Islamic Groups Should Match Actions and Words in Condemning Pittsburgh Shooting
On November 1, a letter condemning antisemitism will run as an advertisement in the Pittsburgh-Post Gazette. Coordinated by the Western State Center and signed by representatives of 130 organizations, the letter condemns the recent massacre at the Tree of Life synagogue and blames increasing violence on the rhetoric of politicians. The signatories call on voters to reject antisemitism through the ballot box, concluding, “We can pledge to raise our voices against any politician who campaigns on antisemitism. We can commit to vote against antisemitism on November 6th.”
It is welcome to see such a diverse array of organizations — from all manner of minority advocacy groups — take a stand against such violent extremism. But it is deeply alarming to see that a number of the signatories have in fact previously promoted antisemitism themselves.
One of the supporting organizations, the ICNA Council for Social Justice (ICNA-CSJ), is an arm of the Islamic Circle of North America, a group tied closely to the violent and antisemitic South Asian Islamist movement Jamaat-e-Islami. ICNA-CSJ board member Mohsin Ansari has written of his pleasure that the Islamist party in Turkey is in power, despite the “power brokers of the world, the liberal anti Muslim media headed by Jews.”
Other signatories include more than a dozen branches of the Council on American-Islamic Relations (CAIR). Signatory Zohra Lasania, Program Director of CAIR’s Pittsburgh branch, has been quoted generously in the media over the last few days, in which she condemned the Pittsburgh killings and offered “solidarity with the Jewish community during this time of shock and grief.”
On social media, however, Lasania is much less friendly toward Jews. She promotes and endorses the antisemitic statements of Ken O’Keefe, a prominent Holocaust denier, whom the Southern Poverty Law Center has condemned because of his overt antisemitism and support for white supremacy. In response to O’Keefe’s claims that American intervention in the Middle East is part of the “greater Israel project,” Al Qaeda is run by the CIA, and “American sons and daughters” are dying for “Zionist wars,” Lasania wrote, “truth spoken.”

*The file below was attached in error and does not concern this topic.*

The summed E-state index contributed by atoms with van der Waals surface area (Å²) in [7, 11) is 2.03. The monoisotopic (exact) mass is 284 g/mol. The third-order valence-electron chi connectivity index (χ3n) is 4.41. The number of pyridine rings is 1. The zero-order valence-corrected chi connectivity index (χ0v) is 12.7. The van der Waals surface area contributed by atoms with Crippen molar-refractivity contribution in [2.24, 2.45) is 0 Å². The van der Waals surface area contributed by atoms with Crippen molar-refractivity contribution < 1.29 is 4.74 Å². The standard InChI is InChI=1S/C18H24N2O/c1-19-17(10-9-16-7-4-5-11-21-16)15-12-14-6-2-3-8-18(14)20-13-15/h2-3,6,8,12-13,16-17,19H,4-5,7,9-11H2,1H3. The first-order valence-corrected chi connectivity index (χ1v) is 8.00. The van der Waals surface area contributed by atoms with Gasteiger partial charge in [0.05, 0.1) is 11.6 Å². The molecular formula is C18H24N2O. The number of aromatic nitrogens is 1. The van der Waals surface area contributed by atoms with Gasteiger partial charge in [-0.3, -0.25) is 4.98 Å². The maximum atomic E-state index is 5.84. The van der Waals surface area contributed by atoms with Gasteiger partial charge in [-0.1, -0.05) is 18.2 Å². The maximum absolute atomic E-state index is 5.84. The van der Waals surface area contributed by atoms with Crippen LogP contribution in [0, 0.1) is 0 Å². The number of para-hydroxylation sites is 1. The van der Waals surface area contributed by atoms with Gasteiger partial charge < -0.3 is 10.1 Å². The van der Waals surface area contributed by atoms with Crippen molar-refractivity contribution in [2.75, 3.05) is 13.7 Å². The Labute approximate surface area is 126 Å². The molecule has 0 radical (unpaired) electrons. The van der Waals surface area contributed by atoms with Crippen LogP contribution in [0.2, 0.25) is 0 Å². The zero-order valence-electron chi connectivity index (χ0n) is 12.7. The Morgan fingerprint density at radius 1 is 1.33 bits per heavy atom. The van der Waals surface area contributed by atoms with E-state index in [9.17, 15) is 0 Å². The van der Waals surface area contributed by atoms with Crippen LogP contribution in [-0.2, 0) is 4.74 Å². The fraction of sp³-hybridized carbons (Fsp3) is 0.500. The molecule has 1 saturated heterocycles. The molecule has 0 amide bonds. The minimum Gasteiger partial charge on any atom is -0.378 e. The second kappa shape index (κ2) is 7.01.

Then there’s Hussam Ayloush, who runs CAIR’s Los Angeles branch. Ayloush was widely criticized earlier this year after he claimed that “Jewish American kids” who joined the Israeli armed forces were responsible for war crimes. He further suggested these American Jews should be investigated by the government through counter-extremism programs.
And it’s important we do not leave out Nihad Awad, the National Executive Director of CAIR’s head office, and another signatory to the letter. Awad has a history of peddling conspiracy theories that the US Congress is controlled by Israel. At a 1998 lecture at Georgetown University, Awad told the audience that US policy is “driven in part by the Jewish origin of many Clinton administration officials. … Who of Clinton’s advisers … is opposing the latest agreement with Iraq? Look at their names. Look at … their ethnic or religious or racial background. You will see that these are the same groups that belong to the same interest groups in the administration.” Further, as the Investigative Project on Terrorism uncovered, when Awad previously worked for the (now defunct) group the Islamic Association for Palestine (IAP), the organization distributed a pamphlet (stamped with their logo) called “America’s Greatest Enemy: The Jew! And an Unholy Alliance!”
The Western State Center and other signatories to the Pittsburgh letter claim to be concerned with those who lend a “loudspeaker to antisemitism.” But what about those, standing much closer, who spew it directly and with impunity?